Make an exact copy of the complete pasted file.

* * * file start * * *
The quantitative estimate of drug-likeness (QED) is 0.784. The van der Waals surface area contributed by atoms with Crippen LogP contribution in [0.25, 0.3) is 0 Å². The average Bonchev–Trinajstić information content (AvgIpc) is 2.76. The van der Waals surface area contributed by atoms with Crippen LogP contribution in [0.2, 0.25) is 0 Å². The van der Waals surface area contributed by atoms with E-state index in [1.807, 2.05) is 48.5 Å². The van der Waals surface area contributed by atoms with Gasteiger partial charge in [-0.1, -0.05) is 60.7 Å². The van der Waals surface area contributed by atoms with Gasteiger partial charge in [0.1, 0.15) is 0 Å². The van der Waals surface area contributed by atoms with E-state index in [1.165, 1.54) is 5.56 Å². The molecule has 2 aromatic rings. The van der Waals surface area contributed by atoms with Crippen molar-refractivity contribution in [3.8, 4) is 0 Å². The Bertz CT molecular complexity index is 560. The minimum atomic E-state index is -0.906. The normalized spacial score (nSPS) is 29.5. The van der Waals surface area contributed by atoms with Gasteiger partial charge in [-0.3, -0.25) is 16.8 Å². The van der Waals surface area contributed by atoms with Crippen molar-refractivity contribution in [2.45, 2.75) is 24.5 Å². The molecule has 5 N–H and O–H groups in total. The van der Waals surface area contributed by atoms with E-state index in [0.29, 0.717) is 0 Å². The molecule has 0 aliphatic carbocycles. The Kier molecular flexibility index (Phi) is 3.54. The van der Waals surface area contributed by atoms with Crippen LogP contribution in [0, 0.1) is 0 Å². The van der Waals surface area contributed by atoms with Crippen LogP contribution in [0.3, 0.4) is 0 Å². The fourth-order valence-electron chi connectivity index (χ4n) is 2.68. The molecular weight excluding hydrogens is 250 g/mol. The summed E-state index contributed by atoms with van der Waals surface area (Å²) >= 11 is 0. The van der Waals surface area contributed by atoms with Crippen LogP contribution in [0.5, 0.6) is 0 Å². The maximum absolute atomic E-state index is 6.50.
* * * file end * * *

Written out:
The quantitative estimate of drug-likeness (QED) is 0.784. The van der Waals surface area contributed by atoms with Crippen LogP contribution in [0.25, 0.3) is 0 Å². The average Bonchev–Trinajstić information content (AvgIpc) is 2.76. The van der Waals surface area contributed by atoms with Crippen LogP contribution in [0.2, 0.25) is 0 Å². The van der Waals surface area contributed by atoms with E-state index in [1.807, 2.05) is 48.5 Å². The van der Waals surface area contributed by atoms with Gasteiger partial charge in [-0.1, -0.05) is 60.7 Å². The van der Waals surface area contributed by atoms with Gasteiger partial charge in [0.1, 0.15) is 0 Å². The van der Waals surface area contributed by atoms with E-state index in [1.165, 1.54) is 5.56 Å². The molecule has 2 aromatic rings. The van der Waals surface area contributed by atoms with Crippen molar-refractivity contribution in [3.8, 4) is 0 Å². The Bertz CT molecular complexity index is 560. The minimum atomic E-state index is -0.906. The normalized spacial score (nSPS) is 29.5. The van der Waals surface area contributed by atoms with Gasteiger partial charge in [-0.3, -0.25) is 16.8 Å². The van der Waals surface area contributed by atoms with Crippen molar-refractivity contribution in [2.45, 2.75) is 24.5 Å². The molecule has 5 N–H and O–H groups in total. The van der Waals surface area contributed by atoms with E-state index in [0.29, 0.717) is 0 Å². The molecule has 0 aliphatic carbocycles. The Kier molecular flexibility index (Phi) is 3.54. The van der Waals surface area contributed by atoms with Crippen LogP contribution in [0, 0.1) is 0 Å². The van der Waals surface area contributed by atoms with Crippen LogP contribution in [0.3, 0.4) is 0 Å². The fourth-order valence-electron chi connectivity index (χ4n) is 2.68. The molecular weight excluding hydrogens is 250 g/mol. The summed E-state index contributed by atoms with van der Waals surface area (Å²) >= 11 is 0. The van der Waals surface area contributed by atoms with Crippen LogP contribution in [0.5, 0.6) is 0 Å². The maximum absolute atomic E-state index is 6.50.